$1.7

Quarterly Revenue Growth (YOY)

(1.1%)

27%

12.7%

16.2%

Revenue (TTM, Billions)

$2.1

$37.7

$120.4

$0.57

Operating Margin (TTM)

10.7%

22.2%

10.1%

20.8%

P/E (TTM)

26.1

19.7

13.1

28.4

PEG (5-Year Expected)

0.8

1.1

1.0

0.9

Source: Capital IQ (a division of Standard & Poor's) and Yahoo! Finance. YOY = year over year. TTM = trailing 12 months.

We prefer to look at the fundamental drivers of value. Investors should closely watch statistical fields like return on equity as well as qualitative values like competitive advantage and managerial effectiveness. These are areas that led investors like Warren Buffett and Seth Klarman to decades of outperformance. Buying and holding great companies is the best solution for individual investors to build lasting wealth and achieve their financial goals.

So when you look at Brocade, don't evaluate it for crossing a momentum line. Buy or sell it because:

  • Brocade has aggressively moved into the Ethernet switching business. While this puts it on a collision course with the 800-pound gorilla of the market, Cisco, there's also tremendous opportunity. When Cisco rolled out its unified computing system, it ruffled the feathers of longtime partners such as IBM and HP, as Cisco began directly targeting their server business. Both IBM and HP have responded by getting more aggressive about looking for new networking solutions. To that end, IBM signed a deal to rebrand Brocade's products under its own name. HP is now getting more aggressive with its ProCurve line of networking systems but has also strengthened its ties to Brocade. For a small player like Brocade, even small market share shifts could have a large impact on its bottom line. If it can execute on delivering competitive products, it's in an advantageous position to achieve rising sales through its powerful OEM partners such as HP and IBM.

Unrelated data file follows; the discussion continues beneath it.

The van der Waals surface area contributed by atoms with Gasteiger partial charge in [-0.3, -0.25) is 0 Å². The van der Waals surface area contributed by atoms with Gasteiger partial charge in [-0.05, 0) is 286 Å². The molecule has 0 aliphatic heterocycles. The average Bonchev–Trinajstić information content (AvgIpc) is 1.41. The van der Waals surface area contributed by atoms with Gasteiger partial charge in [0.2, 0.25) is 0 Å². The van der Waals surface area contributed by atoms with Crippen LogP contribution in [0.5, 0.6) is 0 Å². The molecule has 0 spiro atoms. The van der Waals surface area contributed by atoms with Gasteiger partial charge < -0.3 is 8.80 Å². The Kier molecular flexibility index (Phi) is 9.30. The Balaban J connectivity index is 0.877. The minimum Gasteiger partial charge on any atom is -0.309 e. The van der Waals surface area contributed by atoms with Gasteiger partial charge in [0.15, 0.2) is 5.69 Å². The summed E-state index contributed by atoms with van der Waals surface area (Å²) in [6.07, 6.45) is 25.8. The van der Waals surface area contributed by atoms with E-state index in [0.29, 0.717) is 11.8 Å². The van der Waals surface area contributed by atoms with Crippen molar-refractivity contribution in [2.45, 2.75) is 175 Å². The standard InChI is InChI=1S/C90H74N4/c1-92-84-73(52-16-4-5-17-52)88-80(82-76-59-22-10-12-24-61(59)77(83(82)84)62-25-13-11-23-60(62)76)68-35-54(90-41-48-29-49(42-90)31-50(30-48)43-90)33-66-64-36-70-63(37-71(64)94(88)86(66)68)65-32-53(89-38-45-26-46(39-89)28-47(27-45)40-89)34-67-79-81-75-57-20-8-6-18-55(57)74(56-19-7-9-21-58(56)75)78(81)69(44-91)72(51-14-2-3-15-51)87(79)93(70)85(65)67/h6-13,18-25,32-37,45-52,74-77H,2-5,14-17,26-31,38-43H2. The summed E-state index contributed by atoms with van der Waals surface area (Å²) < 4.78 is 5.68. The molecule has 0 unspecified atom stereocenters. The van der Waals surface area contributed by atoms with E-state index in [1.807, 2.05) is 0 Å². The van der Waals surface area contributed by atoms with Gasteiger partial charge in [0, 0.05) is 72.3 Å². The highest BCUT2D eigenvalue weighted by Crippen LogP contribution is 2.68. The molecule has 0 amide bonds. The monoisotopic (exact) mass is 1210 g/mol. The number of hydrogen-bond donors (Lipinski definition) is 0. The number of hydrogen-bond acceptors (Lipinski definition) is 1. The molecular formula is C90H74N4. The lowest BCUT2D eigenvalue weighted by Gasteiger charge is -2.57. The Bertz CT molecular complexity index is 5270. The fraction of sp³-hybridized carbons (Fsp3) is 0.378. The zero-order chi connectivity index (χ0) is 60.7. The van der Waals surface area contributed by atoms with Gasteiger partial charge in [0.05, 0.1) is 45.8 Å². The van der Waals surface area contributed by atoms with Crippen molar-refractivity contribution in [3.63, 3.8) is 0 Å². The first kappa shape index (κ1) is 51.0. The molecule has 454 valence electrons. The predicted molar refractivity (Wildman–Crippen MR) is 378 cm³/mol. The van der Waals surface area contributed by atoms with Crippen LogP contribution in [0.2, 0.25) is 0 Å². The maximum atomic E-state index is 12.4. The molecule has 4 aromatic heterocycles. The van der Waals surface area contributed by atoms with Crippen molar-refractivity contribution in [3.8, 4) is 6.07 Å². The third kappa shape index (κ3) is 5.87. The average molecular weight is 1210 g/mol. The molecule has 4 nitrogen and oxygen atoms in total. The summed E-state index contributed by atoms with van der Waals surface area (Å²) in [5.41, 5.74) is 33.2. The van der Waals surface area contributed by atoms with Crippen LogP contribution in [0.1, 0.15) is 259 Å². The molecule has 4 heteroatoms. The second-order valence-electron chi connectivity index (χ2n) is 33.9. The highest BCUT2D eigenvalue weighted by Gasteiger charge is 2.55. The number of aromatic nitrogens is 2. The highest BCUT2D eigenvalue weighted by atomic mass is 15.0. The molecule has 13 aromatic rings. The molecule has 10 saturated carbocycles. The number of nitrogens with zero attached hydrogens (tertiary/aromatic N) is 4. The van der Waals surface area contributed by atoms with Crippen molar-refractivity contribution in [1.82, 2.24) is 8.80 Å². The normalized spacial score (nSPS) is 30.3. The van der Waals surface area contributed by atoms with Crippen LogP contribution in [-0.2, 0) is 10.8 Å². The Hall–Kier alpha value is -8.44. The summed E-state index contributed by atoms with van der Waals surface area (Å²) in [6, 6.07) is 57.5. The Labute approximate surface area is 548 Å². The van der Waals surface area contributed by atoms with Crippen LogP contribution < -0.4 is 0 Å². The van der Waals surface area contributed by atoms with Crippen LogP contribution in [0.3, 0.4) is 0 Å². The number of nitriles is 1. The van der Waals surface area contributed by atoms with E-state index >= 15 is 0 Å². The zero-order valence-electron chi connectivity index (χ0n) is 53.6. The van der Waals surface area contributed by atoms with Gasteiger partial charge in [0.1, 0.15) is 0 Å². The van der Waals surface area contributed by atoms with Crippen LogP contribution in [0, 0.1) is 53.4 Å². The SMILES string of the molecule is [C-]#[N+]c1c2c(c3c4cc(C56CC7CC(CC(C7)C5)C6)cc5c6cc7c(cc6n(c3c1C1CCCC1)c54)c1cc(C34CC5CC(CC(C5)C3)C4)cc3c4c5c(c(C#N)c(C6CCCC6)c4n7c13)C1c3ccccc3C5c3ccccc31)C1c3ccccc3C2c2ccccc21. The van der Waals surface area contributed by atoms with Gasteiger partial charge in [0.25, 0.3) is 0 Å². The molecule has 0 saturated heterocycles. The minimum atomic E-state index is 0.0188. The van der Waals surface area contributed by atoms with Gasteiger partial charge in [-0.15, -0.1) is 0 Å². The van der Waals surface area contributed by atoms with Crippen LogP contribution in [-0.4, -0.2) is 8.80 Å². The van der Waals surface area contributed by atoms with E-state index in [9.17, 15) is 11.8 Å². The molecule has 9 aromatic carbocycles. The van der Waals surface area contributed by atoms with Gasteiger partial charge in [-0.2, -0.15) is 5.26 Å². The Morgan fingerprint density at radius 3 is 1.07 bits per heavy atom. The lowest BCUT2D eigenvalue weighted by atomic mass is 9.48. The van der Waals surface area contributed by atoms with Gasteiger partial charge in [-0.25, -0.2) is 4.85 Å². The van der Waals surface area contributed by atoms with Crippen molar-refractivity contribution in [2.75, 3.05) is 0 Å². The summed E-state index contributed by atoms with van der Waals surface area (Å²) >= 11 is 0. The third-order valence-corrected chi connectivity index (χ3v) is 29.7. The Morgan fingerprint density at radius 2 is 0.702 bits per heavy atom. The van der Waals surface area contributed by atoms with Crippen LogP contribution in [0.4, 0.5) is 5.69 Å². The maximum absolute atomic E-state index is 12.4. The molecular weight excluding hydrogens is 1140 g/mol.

• The company has pushed into new areas in the past years such as host bus adapters. Companies such as QLogic and Emulex have long dominated the billion-dollar market, producing healthy gross margins in the process. Brocade has multiple opportunities to expand its expertise in storage products, which could provide further opportunities to expand if Ethernet networking opportunities don't pan out.

These are the factors that will drive Brocade's long-term growth.

Best of all, establishing a portfolio of well-managed companies with strong advantages over their competitors spares you having to sit bleary-eyed in front of a computer buying in and out of companies with a Big Gulp full of coffee. That's the kind of future I'm looking for. Although, if your idea of protecting your future is charting the ups and downs of moving average convergence-divergence charts, then I recommend buying Brocade right now.

The Motley Fool is recommending 50 stocks in 50 days for its new "11 O'Clock Stock" series. For more information, click here. Then come back to Fool.com every weekday at 11 a.m. ET for a brand new pick!

Jeremy Phillips owns no shares of the companies listed above. Try any of our Foolish newsletters today, free for 30 days. The Motley Fool has a disclosure policy.